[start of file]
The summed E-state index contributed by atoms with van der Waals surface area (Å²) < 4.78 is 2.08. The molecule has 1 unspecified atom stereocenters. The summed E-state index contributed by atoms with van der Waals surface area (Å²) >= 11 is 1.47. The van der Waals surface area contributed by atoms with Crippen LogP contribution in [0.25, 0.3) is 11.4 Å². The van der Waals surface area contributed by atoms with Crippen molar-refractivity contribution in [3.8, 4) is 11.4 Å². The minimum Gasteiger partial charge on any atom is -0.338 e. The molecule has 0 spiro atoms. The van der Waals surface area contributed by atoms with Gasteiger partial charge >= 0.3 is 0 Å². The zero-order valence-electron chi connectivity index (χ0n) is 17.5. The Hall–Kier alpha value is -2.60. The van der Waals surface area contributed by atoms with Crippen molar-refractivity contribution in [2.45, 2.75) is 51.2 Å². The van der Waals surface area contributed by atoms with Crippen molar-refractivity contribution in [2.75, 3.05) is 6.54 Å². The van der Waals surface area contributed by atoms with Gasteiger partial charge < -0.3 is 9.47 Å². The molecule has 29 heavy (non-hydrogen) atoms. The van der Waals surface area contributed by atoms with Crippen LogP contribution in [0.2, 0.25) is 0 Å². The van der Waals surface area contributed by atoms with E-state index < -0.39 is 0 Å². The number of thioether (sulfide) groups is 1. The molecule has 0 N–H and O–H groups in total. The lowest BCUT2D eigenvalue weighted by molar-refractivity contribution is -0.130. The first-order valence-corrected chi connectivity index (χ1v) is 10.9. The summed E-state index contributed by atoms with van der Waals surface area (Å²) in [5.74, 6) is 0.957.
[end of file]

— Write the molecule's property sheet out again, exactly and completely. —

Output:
The summed E-state index contributed by atoms with van der Waals surface area (Å²) < 4.78 is 2.08. The molecule has 1 unspecified atom stereocenters. The summed E-state index contributed by atoms with van der Waals surface area (Å²) >= 11 is 1.47. The van der Waals surface area contributed by atoms with Crippen LogP contribution in [0.25, 0.3) is 11.4 Å². The van der Waals surface area contributed by atoms with Crippen molar-refractivity contribution in [3.8, 4) is 11.4 Å². The minimum Gasteiger partial charge on any atom is -0.338 e. The molecule has 0 spiro atoms. The van der Waals surface area contributed by atoms with Gasteiger partial charge >= 0.3 is 0 Å². The zero-order valence-electron chi connectivity index (χ0n) is 17.5. The Hall–Kier alpha value is -2.60. The van der Waals surface area contributed by atoms with Crippen molar-refractivity contribution in [2.45, 2.75) is 51.2 Å². The van der Waals surface area contributed by atoms with Crippen molar-refractivity contribution in [2.75, 3.05) is 6.54 Å². The van der Waals surface area contributed by atoms with Gasteiger partial charge < -0.3 is 9.47 Å². The molecule has 29 heavy (non-hydrogen) atoms. The van der Waals surface area contributed by atoms with Crippen LogP contribution in [0.2, 0.25) is 0 Å². The van der Waals surface area contributed by atoms with E-state index < -0.39 is 0 Å². The number of thioether (sulfide) groups is 1. The molecule has 0 N–H and O–H groups in total. The lowest BCUT2D eigenvalue weighted by molar-refractivity contribution is -0.130. The first-order valence-corrected chi connectivity index (χ1v) is 10.9. The summed E-state index contributed by atoms with van der Waals surface area (Å²) in [5.74, 6) is 0.957.